Thank You…

My last entry ended my 9-post-series on my time in Mexico last summer. It has been a wonderful time of sharing for me in which I felt encouraged, and was able to cherish many lovely memories. Thank you all for being a part of that! As I wrote, the culture shock from my trip was quite painful and releasing my thoughts and reading your encouraging comments on them has been a great help to me.

As iron sharpens iron, so one friend sharpens a friend.

Proverbs 27:17

THANK YOU!!!

Part 3: Brimming Over

This is the third part of a series about my travels in Mexico last summer,  a trip that God used to teach me many lessons in love, humility, beauty, and wealth. If you missed the first two parts, click here.

A girl in bright pink shorts with braided hair and a sun-burned face, collecting garbage in a big, black bag on a mountainside full of people, waving “Hola” and introducing herself and asking others their names in broken Spanish and telling them that they or something about them is “bonita” must be a laughable sight. After all, the people around her–mostly Mexicans couldn’t help but giggle at her strange friendliness or looks. And when the girl thinks on the situation now, seven months later, she laughs aloud and recalls fondly. But it doesn’t matter to her that she made a fool of herself because she had been filled so full that she was unquenchable, she was crammed to the top, she was brimming over.

That girl was me on my third day in Mexico. It was my first YWAM outreach, the first time that I had a Spanish conversation with someone who didn’t speak English, the first time that my hair was a mess, my face was bright red and I wore geeky shorts and didn’t care, the first time I told a stranger that I loved them…the first time that my cup spilled over.

It was a day of many firsts, of many laughs, of joy after pain. It was the day that I put my fears asside and replaced them with boldness. It was a time that I threw my insecurity away and adopted confidence. It was a moment and a place that I was just myself and no one else. I didn’t worry about what others thought or that I wasn’t good enough–I just did what I could do whether it was in my comfort zone or not, and because of that and the God that made me, I overflowed that day.

Two of my first Mexican amigas and me.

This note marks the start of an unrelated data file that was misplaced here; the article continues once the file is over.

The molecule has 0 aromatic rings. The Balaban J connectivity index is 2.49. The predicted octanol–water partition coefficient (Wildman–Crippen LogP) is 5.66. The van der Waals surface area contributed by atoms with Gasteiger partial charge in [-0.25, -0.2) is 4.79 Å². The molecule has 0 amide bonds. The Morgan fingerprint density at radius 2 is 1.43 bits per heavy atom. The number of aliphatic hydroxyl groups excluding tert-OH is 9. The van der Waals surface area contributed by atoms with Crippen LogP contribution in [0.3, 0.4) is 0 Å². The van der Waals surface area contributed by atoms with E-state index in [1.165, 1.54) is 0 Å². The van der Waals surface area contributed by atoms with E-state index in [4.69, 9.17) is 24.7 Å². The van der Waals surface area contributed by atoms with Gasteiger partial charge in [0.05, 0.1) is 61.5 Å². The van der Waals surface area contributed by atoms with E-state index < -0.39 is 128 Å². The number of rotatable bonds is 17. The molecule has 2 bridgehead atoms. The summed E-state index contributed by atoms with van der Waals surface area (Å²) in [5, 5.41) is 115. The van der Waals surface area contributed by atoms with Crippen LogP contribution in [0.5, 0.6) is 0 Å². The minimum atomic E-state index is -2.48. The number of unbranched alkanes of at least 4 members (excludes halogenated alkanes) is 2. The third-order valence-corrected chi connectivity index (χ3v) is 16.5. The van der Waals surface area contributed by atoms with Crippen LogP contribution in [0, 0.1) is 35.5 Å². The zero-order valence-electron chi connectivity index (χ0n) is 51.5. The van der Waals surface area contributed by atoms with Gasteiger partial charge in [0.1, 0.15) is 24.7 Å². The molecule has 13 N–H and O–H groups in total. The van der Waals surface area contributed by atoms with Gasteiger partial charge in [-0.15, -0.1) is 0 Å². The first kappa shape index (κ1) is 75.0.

I met new friends who did not speak a single syllable in English. I told one of these friends that I liked her purse and asked her if she had made it (I actually have no idea how I did this!) I told a girl that I loved her and watched her face break into a smile. I saw the surprised but happy toothless grin of a woman when I told her that she was bonita. I played futbol (soccer) for the first time in a long time, without worrying about how unathletic I was. I danced like no one was watching me. I picked up garbage in the hot, Mexican sun with two girls and I smiled and laughed instead of complaining. I was swarmed with little girls and mothers who wanted the hair clips and stickers that I had. I watched two young girls faces explode with happiness when I gave them two simple things–a mirror and a comb. I was brimming over by the simplest, most ordinary but ever wonderful things of life.

When people ask me about Mexico I think of this day and all of the fun that I had. I try to re-tell it the way I saw and loved it but it never works. I always just get blank looks or smiles that don’t understand. It’s not the peoples fault or anyone’s really, it’s just that sometimes things are impossible to understand without the experience and I guess the feeling over being overflowed in love is just that kind of one. But that’s OK with me because God has given me a memory and a time in which I spilled over in abundance with simple joys, with new friends and beautiful smiles…with love I overflowed.

Part 2: Filled

This is the second part of a series about my travels in Mexico last summer,  a trip that God used to teach me many lessons in love, humility, beauty, and wealth. If you missed Part 1, click here.